6 March 2017 More than 1,000 delegates from across the Americas will meet this week at a United Nations-backed conference in the Canadian city of Montreal to agree a Regional Action Plan designed to reduce the loss of life due to disasters, both natural and man-made.
Officially known as the Fifth Regional Platform for Disaster Risk Reduction (DRR) in the Americas, the three-day event which opens Tuesday 7 March, is the first major conference in the region following up on the Sendai Framework for Disaster Risk Reduction, adopted in 2015 in the Japanese city of the same name.
Hosted by the Government of Canada in cooperation with the UN Office for Disaster Risk Reduction (UNISDR), the Regional Platform will mark the first opportunity for governments and stakeholders of the Americas to discuss and agree on a Regional Action Plan to support the implementation of the Sendai Framework for DRR 2015-2030 (Sendai Framework).
Sendai is a development framework, agreed by more than 180 countries, setting global but non-binding targets, to increase disaster preparedness, effective early warning systems and international cooperation, while at the same time reducing the impact of disasters on people, the economy, and the environment.
The platform in Montreal, which concludes on 9 March, will be the first opportunity for countries of the Americas to come together and discuss how they are going to put Sendai into practice.
“In Montreal, countries will adopt this Regional Action Plan [and] it will also provide the forum where countries will be able to discuss for the first time, how they are doing” said the head of the UN Office for Disaster Risk Reduction in the Americas, Ricardo Mena, in an interview with UN News.
The 2015 Sendai Framework was the first big intergovernmental agreement underpinning the UN-led 2030 development programme, along with the 2030 Agenda for Sustainable Development agreed by 193 countries later that year; the Addis Ababa Action Agenda on development finance; and the historic Paris Agreement on Climate Change.
Mr. Mena said there was a clear link between Sendai and the other pillars of the 2030 Agenda, citing the example of the Sustainable Development Goals (SDGs), specifically Goal, on ending extreme poverty. “Disasters usually bring more people into poverty; therefore you can see disasters as a driver of potential conflicts down the road and that’s why it becomes so important, so crucial, in having investments in reducing risks.”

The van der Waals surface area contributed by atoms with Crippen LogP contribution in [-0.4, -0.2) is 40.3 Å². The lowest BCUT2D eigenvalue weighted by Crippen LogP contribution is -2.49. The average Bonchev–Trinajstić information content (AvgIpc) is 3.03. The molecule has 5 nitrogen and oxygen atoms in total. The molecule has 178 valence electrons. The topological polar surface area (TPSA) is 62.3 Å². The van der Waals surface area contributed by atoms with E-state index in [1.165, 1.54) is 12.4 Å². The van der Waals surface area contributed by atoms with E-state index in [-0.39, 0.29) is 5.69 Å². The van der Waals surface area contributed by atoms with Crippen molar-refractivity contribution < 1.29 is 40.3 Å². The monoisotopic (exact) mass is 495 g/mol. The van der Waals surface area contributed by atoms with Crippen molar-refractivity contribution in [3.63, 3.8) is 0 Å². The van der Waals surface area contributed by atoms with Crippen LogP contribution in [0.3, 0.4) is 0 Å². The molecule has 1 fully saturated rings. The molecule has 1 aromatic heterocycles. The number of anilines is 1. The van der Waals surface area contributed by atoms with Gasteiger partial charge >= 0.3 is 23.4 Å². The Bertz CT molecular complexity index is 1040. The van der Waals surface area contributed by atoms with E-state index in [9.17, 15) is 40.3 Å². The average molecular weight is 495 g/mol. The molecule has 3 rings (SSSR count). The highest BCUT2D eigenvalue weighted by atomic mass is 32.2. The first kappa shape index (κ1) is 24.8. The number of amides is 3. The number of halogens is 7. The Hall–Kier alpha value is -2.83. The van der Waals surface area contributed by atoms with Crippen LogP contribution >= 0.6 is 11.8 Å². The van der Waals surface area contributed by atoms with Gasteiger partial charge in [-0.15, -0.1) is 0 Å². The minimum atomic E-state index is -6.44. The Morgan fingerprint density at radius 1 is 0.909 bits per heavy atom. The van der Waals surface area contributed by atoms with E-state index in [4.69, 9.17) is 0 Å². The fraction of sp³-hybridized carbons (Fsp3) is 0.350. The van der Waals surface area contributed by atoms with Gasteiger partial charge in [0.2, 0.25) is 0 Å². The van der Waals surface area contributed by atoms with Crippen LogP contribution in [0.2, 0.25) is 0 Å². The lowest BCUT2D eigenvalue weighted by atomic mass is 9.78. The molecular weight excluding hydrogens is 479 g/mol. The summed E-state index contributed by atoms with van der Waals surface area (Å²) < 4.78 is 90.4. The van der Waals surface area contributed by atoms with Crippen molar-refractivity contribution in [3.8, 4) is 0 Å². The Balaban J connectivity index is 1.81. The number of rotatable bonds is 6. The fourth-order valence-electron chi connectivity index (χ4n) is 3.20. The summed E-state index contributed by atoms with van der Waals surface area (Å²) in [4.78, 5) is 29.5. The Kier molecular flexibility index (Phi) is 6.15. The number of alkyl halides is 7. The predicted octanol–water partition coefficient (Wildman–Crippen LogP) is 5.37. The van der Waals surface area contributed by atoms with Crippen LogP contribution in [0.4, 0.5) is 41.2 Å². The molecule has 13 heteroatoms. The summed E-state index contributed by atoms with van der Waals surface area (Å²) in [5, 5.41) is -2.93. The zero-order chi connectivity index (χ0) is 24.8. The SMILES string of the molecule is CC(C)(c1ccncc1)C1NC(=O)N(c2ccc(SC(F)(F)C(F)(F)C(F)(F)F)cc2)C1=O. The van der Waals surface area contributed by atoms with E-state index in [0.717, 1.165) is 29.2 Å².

A High-Level intergovernmental meeting on implementing the Sendai Framework across the Americas took place in Paraguay last June, but Montreal will “be a bigger tent,” said Mr. Mena.
“It’s a meeting where all the stakeholders – private sector, academia, science and technology, local authorities and civil society – are going to be participating in full force,” he said.
Noting that there are already “some quite positive signs” that implementation is well underway across the region, he cited the fact that UNISDR’s Americas office is already working with 10 countries “on the alignment of national DRR strategies and plans to the Sendai Framework spirit.”
“In some cases it’s revising existing strategies and plans, and aligning them to the Sendai Framework, in other cases it’s starting from scratch,” he added.
Mr. Mena said that getting national treasuries – and increasingly private sector investors – to think long-term about disaster risk, was the main challenge.
“Whatever is put into DRR is going to save money down the road. We know of the positive impact that DRR investments have.
“There is much more funding being put for disaster response activities, than for DRR activities […] The issue is how to integrate the DRR lens into every investment that you are about to do,” he added.
Minister in charge of Public Safety and Emergency Preparedness, Ralph Goodale, said Canada is “looking forward to working with our partners across all sectors of the emergency management community both domestically and among our hemispheric partners to develop an interactive and action-oriented agenda.”
Montreal’s mayor, Denis Coderre, said the city is looking forward to playing its part, and welcoming delegates from all parts of the continent. “Montreal is also one of the Rockefeller Foundation’s 100 Resilient Cities and actively integrates the principles of urban resilience in order to better prepare for the challenges of the 21st Century,” he said.
News Tracker: past stories on this issue